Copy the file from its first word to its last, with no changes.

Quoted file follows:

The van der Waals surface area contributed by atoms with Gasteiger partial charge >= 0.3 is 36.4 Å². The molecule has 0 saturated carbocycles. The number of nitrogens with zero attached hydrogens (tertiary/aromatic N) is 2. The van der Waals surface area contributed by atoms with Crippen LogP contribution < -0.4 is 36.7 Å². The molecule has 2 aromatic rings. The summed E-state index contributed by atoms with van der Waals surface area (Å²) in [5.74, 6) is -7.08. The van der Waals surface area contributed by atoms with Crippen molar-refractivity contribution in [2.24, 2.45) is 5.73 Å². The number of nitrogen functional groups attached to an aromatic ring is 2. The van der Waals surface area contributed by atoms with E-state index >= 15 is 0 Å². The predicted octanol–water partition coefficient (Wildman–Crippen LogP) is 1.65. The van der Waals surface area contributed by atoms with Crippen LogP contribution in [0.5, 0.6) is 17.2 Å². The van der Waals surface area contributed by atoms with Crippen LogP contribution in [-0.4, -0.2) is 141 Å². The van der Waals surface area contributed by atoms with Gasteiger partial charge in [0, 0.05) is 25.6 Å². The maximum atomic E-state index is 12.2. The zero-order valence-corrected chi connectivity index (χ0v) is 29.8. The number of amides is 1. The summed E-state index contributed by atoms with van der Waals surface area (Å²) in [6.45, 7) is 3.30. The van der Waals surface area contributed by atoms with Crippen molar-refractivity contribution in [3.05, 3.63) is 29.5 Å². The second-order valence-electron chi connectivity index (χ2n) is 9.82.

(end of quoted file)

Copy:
The van der Waals surface area contributed by atoms with Gasteiger partial charge >= 0.3 is 36.4 Å². The molecule has 0 saturated carbocycles. The number of nitrogens with zero attached hydrogens (tertiary/aromatic N) is 2. The van der Waals surface area contributed by atoms with Crippen LogP contribution < -0.4 is 36.7 Å². The molecule has 2 aromatic rings. The summed E-state index contributed by atoms with van der Waals surface area (Å²) in [5.74, 6) is -7.08. The van der Waals surface area contributed by atoms with Crippen molar-refractivity contribution in [2.24, 2.45) is 5.73 Å². The number of nitrogen functional groups attached to an aromatic ring is 2. The van der Waals surface area contributed by atoms with E-state index >= 15 is 0 Å². The predicted octanol–water partition coefficient (Wildman–Crippen LogP) is 1.65. The van der Waals surface area contributed by atoms with Crippen LogP contribution in [0.5, 0.6) is 17.2 Å². The van der Waals surface area contributed by atoms with Crippen LogP contribution in [-0.4, -0.2) is 141 Å². The van der Waals surface area contributed by atoms with Gasteiger partial charge in [0, 0.05) is 25.6 Å². The maximum atomic E-state index is 12.2. The zero-order valence-corrected chi connectivity index (χ0v) is 29.8. The number of amides is 1. The summed E-state index contributed by atoms with van der Waals surface area (Å²) in [6.45, 7) is 3.30. The van der Waals surface area contributed by atoms with Crippen molar-refractivity contribution in [3.05, 3.63) is 29.5 Å². The second-order valence-electron chi connectivity index (χ2n) is 9.82.